“But also, why haven’t you started locking the door?”~CountingTheRavens
“NTA. I’m legit confused though. (Also hearing impaired myself…) but what does her “disability” have to do with her hands? Why can’t she knock?”
“While I might not know you’re in the shower, the closed door lets me know you’re doing something you needed privacy for and I can knock to see if the room is occupied.”
“She’s super pervy and creepy. If the genders were flipped everyone would be up in arms!”~gLoriousBunny
“NTA. It’s telling that she called you a perv.”
“What if you were on the toilet? No shower noise there. What if you were out of the shower but dressing? No shower noise there. It’s weird to barge in.”
“Two things to be done here. First: lock the door. Second: make a sign ‘Bathroom in use DO NOT ENTER’ and stick it on the door at eye height when you go in. Make it large and impossible to miss.”
“Ten to one she’ll still barge in on you and tell you she didn’t see it.”~diagnosedwolf
“NTA. She can see the shower in use.”
“She can feel the humidity in the air.”
“But maybe more to the point: lock the bathroom door (or install a lock if through some madness it has none)”~StAlvis
In fact, people are saying that OP’s roommate is bordering on sexual harassment.
“There are all sorts of locks and door obstructions you can use that you don’t have to install (and so they won’t break your lease).”
“I had a landlord who was always letting herself or her staff into my apartment with no notice. I was walking in my hallway in a towel when I heard my door being unlocked. It wasn’t malicious; she was just incompetent.”
“So, I bought Addalock on Amazon, which fits between the door and the door jamb to block it from opening.”
“You could also use a door wedge so that it can’t fully open. Hell, just a brick or something heavy.”
“I am extremely doubtful that this isn’t on purpose, especially given her reaction. Seems like she felt rejected, so she lashed out.”
“But either way, there are ways to protect yourself from your crazy roommate that don’t need to be installed. Good luck and may all your showers be safe.”~myohmymiketyson
“NTA. Circumstantial evidence suggests that she does it on purpose to ogle you in the shower. That’s repeated sexual harassment.”
“You had every right to confront her and also use the info you got from the other roommates to call her out on the lie how she just forgot to knock and couldn’t hear the shower.”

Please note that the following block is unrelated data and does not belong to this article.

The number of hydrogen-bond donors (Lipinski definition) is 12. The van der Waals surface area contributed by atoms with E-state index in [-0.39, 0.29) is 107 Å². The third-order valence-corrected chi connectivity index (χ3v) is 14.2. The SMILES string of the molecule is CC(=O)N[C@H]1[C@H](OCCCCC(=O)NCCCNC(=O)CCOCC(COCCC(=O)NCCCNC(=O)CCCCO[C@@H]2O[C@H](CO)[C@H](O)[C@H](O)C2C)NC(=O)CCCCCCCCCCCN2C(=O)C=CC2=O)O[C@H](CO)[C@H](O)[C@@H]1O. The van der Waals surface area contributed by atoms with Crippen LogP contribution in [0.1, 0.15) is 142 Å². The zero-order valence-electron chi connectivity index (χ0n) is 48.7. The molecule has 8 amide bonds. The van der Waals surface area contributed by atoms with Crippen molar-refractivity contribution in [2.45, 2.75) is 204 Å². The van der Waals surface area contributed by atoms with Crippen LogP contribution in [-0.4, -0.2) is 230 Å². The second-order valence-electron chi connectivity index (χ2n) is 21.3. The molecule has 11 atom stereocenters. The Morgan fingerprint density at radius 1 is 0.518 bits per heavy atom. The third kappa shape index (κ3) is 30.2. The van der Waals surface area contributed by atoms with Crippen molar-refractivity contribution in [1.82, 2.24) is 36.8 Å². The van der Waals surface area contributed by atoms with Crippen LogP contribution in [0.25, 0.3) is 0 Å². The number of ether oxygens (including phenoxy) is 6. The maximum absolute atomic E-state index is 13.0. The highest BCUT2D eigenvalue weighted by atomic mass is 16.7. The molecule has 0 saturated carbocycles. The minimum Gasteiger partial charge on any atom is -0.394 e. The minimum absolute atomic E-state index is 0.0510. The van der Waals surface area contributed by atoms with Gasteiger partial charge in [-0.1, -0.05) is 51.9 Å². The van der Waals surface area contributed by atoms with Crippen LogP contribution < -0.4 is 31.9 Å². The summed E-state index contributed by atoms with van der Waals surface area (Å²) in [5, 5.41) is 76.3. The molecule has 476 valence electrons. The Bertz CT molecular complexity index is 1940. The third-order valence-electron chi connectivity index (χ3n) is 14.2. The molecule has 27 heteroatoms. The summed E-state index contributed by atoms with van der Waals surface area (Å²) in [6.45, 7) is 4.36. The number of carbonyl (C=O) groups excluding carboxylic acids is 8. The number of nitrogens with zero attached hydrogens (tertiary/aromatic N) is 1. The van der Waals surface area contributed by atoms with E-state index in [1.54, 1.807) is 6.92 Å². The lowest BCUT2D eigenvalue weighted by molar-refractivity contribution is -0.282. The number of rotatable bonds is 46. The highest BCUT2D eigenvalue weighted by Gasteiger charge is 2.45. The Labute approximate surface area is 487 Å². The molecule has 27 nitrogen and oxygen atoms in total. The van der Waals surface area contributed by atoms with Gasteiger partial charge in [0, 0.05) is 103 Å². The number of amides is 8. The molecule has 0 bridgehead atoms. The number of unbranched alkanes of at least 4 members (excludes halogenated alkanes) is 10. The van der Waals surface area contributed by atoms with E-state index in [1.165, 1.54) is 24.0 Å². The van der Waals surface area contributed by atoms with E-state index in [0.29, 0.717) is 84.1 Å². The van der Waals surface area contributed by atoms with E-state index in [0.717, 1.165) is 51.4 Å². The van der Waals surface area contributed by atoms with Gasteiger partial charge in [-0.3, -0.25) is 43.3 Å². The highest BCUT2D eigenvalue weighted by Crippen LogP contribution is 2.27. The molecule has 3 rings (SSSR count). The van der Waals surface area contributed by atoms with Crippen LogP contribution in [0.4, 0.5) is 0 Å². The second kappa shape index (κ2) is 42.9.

“Honestly, if the gender roles were reversed, she would have been chewed out on her inappropriate behavior a long time ago by your roommates. Install a lock or buy a door stopper.”~Orleans87
“NTA. As this is only happening to you, it’s too convenient for it to be because she cannot hear the shower.”
“And, when living with multiple people, who the hell doesn’t knock on the bathroom door before opening it if it’s closed? That’s basic common courtesy!”
“Honestly, since it’s only you, AND since she is refusing the very simple compromise of knocking that has been suggested, this is sounding like there is some other reason behind it.”
“If you really wanted to push the issue, it qualifies as sexual harassment.”
“I’m not sure why some of your roommates are coming down on you for it, but it’s probably just because the girl started crying, so obviously you must have been wrong 🙄.”~Briarrose1021
“I’d make a modest cash wager that she had/has a crush on you. She probably thought this was a nifty way to make a move, and when it failed, she played the hard of hearing card.”
“NTA at all. Everyone would concur that this is an obvious case of sexual harassment if the genders were reversed.”~AgonyUncleCharlie
People are also suggesting OP install a temporary lock on his bathroom door, since it didn’t come with one.
“I’m with the one girl. This is weird. And as a disabled person, I can tell you that nothing about this was ableist.”